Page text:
Renowned medical researcher Dr. Rudolph Tanzi takes you on a tour of the brain, and explains why positive thinking might be the best gift you can give your genes this holiday season.
We live in our emotions, explains renowned medical researcher Dr. Rudolph Tanzi. Our emotions and overall outlook on life correspond to different parts of the brain. How you decide to approach your life determines which parts of your brain become activated. If you allow fear and worry to rule you, the brain stem is exercised. If you embrace things like creativity, empathy, and community, you activate the frontal cortex. These decisions — the choices you make in how you want to life — have a direct effect on your genetic activity. That's why positive thinking might be the best gift you can give to your genetic dependents.
Dr. Tanzi, a Professor of Neurology at Harvard, is co-author of the new book Super Genes: Harnessing the Vast Potential of Your Genome for Optimum Health and Well-Being.
Dr. Rudolph Tanzi is the Joseph P. and Rose F. Kennedy Professor of Neurology at Harvard University, and Director of the Genetics and Aging Research Unit at Massachusetts General Hospital.
Dr. Tanzi has been investigating the molecular and genetic basis of neurological disease since 1980, when he participated in the pioneering study that led to location of the Huntington's disease gene, the first disease gene to be found by genetic linkage analysis. Since 1982, Dr. Tanzi has investigated the genetic causes of Alzheimer's disease (AD). He co-discovered all three genes that cause early-onset familial AD, including the first familial AD gene, known as the amyloid β-protein (A4) precursor (APP), and the presenilin genes. In 1993, Dr. Tanzi discovered the gene responsible for the neurological disorder known as Wilson's disease, and over the past 25 years, he has collaborated on studies identifying several other disease genes including those causing neurofibromatosis, amyotrophic lateral sclerosis, and autism.
Dr. Tanzi currently spearheads the Alzheimer’s Genome Project, which identified several other AD gene including CD33, which plays a role in modulating neuroinflammation in AD. This achievement was named one of the “Top Ten Medical Breakthroughs of 2008” by Time Magazine. In 1994, Dr. Tanzi discovered that the metals, zinc and copper are necessary for the formation of neurotoxic assemblies of the Aβ peptide, the main component of β-amyloid deposits in brains of AD patients. Based on this discovery, Dr. Tanzi developed the “Metal hypothesis of Alzheimer’s disease”, which has led to clinical trials for treating and preventing AD by targeting Aβ−metal interactions (Prana Biotechnology, LTD; co-founder). Dr. Tanzi is also developing a potent class of gamma secretase modulators for preventing and treating AD as well as therapies aimed at targeting the genes, CD33 and TREM2, to curb neuroinflammation in AD. In 2014, Dr. Tanzi, Dr. Se Hoon Choi, and Dr. Doo-Yeon Kim reported the first in vitro model recapitulating AD neuropathology and showing that beta-amyloid can induce neurofibrillary tangles using human stem cell-derived neural cultures grown in three-dimensional culture systems.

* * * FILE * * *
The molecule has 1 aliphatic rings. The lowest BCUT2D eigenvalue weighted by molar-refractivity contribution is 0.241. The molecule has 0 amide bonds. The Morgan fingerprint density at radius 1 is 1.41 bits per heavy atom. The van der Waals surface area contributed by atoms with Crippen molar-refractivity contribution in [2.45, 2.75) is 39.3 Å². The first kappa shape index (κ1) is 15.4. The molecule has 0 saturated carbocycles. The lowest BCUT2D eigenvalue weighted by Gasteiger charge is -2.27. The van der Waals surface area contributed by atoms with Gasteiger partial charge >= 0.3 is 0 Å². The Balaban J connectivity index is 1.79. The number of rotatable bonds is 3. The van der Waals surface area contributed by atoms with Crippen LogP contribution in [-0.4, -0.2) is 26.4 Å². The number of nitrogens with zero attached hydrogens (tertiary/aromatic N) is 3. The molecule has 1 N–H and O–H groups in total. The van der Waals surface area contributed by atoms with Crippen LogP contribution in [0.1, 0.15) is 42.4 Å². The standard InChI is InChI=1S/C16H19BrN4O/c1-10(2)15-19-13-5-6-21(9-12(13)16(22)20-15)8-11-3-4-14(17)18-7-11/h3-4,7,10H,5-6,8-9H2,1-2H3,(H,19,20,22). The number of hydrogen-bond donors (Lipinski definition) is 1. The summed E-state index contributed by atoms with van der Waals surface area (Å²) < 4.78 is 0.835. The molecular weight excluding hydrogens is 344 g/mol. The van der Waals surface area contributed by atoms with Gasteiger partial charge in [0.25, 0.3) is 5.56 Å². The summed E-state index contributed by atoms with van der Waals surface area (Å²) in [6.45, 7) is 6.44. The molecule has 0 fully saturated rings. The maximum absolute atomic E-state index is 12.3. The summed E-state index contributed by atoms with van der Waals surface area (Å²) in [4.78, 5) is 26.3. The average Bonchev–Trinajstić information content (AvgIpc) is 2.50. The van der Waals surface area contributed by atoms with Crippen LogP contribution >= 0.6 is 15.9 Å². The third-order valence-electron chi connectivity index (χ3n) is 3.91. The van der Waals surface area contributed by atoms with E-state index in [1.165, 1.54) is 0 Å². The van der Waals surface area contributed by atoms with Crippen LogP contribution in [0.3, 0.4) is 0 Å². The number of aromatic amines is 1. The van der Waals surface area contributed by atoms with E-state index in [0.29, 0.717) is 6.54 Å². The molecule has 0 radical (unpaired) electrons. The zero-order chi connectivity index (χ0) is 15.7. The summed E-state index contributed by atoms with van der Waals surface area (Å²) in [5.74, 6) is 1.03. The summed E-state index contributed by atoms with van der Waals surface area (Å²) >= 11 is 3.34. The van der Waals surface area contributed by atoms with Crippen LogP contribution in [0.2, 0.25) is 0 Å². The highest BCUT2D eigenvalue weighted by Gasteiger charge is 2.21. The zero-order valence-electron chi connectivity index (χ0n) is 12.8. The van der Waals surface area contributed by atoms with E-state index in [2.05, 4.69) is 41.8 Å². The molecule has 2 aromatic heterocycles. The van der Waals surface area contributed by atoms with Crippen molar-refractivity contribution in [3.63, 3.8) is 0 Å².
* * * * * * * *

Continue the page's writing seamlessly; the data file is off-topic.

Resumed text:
Dr. Tanzi is one of the ten most cited researchers in AD, having co-authored over 475 research articles. He is also listed by Thomson Reuter as one of the top 1% of researchers in the field of neuroscience. He is also a co-author the popular book “Decoding Darkness: The Search for the Genetic Causes of Alzheimer’s Disease,” the New York Times best seller, "Super Brain", and "Super Genes". Dr. Tanzi has received several awards for his work, including the two highest awards for Alzheimer’s disease research: The Metropolitan Life Foundation Award and The Potamkin Prize. He has also received the Reagan National Alzheimer’s Disease Research Award, an NIH MERIT Award, and the “Oneness of Humanity” Global Award, and the Rustum Roy Spirit Award. He is an AAAS Fellow and was included on the list of the “Harvard 100: Most Influential Alumni” of over 220,000 living alumni. In 2015 he was included on the TIME magazine list, “TIME 100 Most Influential People in the World”, and has been acknowledged by as one of the "World's Most Influential Scientific Minds”, 2014” by Reuters-Thompson, and named one of the "Top 20 Translational Scientists, 2013" by Nature Biotechnology. He received the 2015 Smithsonian American Ingenuity Award, the highest